Why visit Kanazawa? The city of about 500,000 people is compared by some to Florence, Italy, as a spot where, hundreds of years ago, culture and the arts flourished.
From the 1500s, it fell under the control of the Maedas, the second largest clan in feudal Japan at that time. With the patronage of Toshiie Maeda, who died in 1599, Kanazawa became famous throughout the country for the production of gold leaf, lacquerware, silk fabrics and pottery – industries that continue to this day, often under the control of the direct descendants of those first artisans.
Nothing could contrast more with the whizz-bang technology of the Shinkansen. Within seconds of leaving the platform in Tokyo, we seem to be going full pelt, but even at speeds of more than 200kph, it takes a full half-hour to leave Tokyo’s sprawling suburbs. A trolley service provides coffee, cake, dried squid snacks and Hello Kitty towels, as woods, rice terraces, small towns and, near Nagano, ski fields blur past.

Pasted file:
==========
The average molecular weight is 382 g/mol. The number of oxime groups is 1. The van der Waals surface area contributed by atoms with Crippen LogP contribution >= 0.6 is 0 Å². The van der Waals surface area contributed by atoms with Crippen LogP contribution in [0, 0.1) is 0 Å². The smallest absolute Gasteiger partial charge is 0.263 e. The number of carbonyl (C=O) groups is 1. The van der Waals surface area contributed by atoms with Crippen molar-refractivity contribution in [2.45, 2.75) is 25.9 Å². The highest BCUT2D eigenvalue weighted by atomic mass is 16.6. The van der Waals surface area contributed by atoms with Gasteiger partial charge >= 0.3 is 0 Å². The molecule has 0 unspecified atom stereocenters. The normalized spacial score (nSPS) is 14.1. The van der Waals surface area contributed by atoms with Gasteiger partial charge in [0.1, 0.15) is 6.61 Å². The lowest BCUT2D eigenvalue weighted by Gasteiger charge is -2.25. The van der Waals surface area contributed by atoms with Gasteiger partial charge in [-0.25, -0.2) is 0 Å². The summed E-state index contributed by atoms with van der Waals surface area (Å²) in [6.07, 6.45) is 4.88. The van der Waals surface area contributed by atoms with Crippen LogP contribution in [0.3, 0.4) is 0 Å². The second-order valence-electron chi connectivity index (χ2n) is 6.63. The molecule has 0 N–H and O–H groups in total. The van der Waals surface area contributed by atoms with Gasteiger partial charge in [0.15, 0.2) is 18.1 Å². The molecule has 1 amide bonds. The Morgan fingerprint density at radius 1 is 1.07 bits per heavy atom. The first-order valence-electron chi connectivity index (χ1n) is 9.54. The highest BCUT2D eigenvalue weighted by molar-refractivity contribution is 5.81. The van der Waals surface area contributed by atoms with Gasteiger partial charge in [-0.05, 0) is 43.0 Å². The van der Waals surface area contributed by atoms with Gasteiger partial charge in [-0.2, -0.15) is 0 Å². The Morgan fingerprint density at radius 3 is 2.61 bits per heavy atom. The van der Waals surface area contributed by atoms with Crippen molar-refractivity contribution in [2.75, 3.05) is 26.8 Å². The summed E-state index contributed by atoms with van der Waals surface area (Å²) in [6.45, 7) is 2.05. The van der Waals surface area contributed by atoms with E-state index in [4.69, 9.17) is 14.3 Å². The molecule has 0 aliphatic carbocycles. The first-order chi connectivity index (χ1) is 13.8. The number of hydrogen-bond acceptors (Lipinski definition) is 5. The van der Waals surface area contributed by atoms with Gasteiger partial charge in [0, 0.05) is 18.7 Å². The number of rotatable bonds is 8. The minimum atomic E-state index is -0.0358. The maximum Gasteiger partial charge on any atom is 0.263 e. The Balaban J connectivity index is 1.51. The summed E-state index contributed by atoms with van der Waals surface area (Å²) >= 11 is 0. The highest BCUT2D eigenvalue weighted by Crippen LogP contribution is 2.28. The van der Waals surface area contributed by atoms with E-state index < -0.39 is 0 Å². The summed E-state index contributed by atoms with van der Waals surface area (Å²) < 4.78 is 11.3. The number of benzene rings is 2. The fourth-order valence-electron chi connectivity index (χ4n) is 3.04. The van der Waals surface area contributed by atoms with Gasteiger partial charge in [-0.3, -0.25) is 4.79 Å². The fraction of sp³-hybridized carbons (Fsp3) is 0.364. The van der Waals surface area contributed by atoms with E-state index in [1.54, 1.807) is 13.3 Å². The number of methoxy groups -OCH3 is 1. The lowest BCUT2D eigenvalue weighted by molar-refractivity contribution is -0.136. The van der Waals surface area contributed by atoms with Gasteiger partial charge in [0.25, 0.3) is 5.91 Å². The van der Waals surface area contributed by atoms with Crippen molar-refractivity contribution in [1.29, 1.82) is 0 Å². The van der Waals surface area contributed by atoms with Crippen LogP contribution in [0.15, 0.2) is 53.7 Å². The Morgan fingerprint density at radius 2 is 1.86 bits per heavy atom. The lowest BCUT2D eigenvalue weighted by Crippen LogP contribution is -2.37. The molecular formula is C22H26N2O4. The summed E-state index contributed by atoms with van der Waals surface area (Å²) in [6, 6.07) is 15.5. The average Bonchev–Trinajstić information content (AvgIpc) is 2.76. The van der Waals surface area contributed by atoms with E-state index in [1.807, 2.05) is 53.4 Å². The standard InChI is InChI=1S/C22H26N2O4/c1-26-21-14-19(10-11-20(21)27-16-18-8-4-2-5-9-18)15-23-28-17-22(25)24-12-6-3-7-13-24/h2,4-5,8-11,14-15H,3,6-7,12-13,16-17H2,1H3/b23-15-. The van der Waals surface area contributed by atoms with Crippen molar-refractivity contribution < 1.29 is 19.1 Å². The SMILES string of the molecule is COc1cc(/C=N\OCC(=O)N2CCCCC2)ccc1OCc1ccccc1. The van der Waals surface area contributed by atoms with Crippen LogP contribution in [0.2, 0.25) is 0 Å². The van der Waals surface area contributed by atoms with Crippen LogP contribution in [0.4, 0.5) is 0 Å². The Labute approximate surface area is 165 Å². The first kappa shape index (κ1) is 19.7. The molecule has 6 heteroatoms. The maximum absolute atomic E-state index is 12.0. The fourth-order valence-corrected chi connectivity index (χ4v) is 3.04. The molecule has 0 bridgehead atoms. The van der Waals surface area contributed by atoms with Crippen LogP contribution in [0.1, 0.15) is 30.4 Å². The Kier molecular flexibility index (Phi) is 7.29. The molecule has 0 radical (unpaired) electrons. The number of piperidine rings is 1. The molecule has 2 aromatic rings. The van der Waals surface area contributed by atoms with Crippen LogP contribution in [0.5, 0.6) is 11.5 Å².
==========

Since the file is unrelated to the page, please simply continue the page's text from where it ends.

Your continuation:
As a British traveller, the contrast with train travel in my home country is stark: not just the speed, punctuality and bowing train guards, but also the library-like air of tranquillity – no one is bellowing their weekend plans down the phone to all and sundry – and toilet seats that rise to greet you as you enter, with separate cubicles for men and women.